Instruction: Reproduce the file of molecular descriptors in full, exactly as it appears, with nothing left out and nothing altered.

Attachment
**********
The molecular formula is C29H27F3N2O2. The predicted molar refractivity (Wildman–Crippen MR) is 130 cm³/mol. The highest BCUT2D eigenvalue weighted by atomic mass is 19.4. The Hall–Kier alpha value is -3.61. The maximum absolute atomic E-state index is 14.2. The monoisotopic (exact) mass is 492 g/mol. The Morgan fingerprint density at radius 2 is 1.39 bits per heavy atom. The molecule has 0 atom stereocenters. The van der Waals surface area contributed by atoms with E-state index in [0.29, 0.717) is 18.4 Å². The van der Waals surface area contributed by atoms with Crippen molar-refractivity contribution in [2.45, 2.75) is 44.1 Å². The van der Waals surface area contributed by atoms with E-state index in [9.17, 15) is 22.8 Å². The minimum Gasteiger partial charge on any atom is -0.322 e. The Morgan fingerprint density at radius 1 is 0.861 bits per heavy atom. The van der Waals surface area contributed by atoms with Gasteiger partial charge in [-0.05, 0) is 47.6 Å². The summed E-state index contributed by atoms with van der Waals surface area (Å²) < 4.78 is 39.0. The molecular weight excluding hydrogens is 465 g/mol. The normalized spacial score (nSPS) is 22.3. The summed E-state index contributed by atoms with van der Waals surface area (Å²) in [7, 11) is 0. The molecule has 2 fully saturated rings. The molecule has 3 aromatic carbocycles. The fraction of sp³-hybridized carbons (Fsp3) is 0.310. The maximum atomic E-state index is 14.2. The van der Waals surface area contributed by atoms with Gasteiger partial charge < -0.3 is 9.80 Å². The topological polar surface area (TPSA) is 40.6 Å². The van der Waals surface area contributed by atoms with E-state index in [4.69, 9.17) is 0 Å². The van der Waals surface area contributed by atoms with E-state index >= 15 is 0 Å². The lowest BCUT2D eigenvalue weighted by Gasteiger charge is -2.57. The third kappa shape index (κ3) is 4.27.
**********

The molecular formula is C29H27F3N2O2. The predicted molar refractivity (Wildman–Crippen MR) is 130 cm³/mol. The highest BCUT2D eigenvalue weighted by atomic mass is 19.4. The Hall–Kier alpha value is -3.61. The maximum absolute atomic E-state index is 14.2. The monoisotopic (exact) mass is 492 g/mol. The Morgan fingerprint density at radius 2 is 1.39 bits per heavy atom. The molecule has 0 atom stereocenters. The van der Waals surface area contributed by atoms with E-state index in [0.29, 0.717) is 18.4 Å². The van der Waals surface area contributed by atoms with Crippen molar-refractivity contribution in [2.45, 2.75) is 44.1 Å². The van der Waals surface area contributed by atoms with E-state index in [9.17, 15) is 22.8 Å². The minimum Gasteiger partial charge on any atom is -0.322 e. The Morgan fingerprint density at radius 1 is 0.861 bits per heavy atom. The van der Waals surface area contributed by atoms with Gasteiger partial charge in [-0.05, 0) is 47.6 Å². The summed E-state index contributed by atoms with van der Waals surface area (Å²) < 4.78 is 39.0. The molecular weight excluding hydrogens is 465 g/mol. The normalized spacial score (nSPS) is 22.3. The summed E-state index contributed by atoms with van der Waals surface area (Å²) in [7, 11) is 0. The molecule has 2 fully saturated rings. The molecule has 3 aromatic carbocycles. The fraction of sp³-hybridized carbons (Fsp3) is 0.310. The maximum atomic E-state index is 14.2. The van der Waals surface area contributed by atoms with Gasteiger partial charge < -0.3 is 9.80 Å². The topological polar surface area (TPSA) is 40.6 Å². The van der Waals surface area contributed by atoms with E-state index in [4.69, 9.17) is 0 Å². The van der Waals surface area contributed by atoms with E-state index >= 15 is 0 Å². The lowest BCUT2D eigenvalue weighted by Gasteiger charge is -2.57. The third kappa shape index (κ3) is 4.27.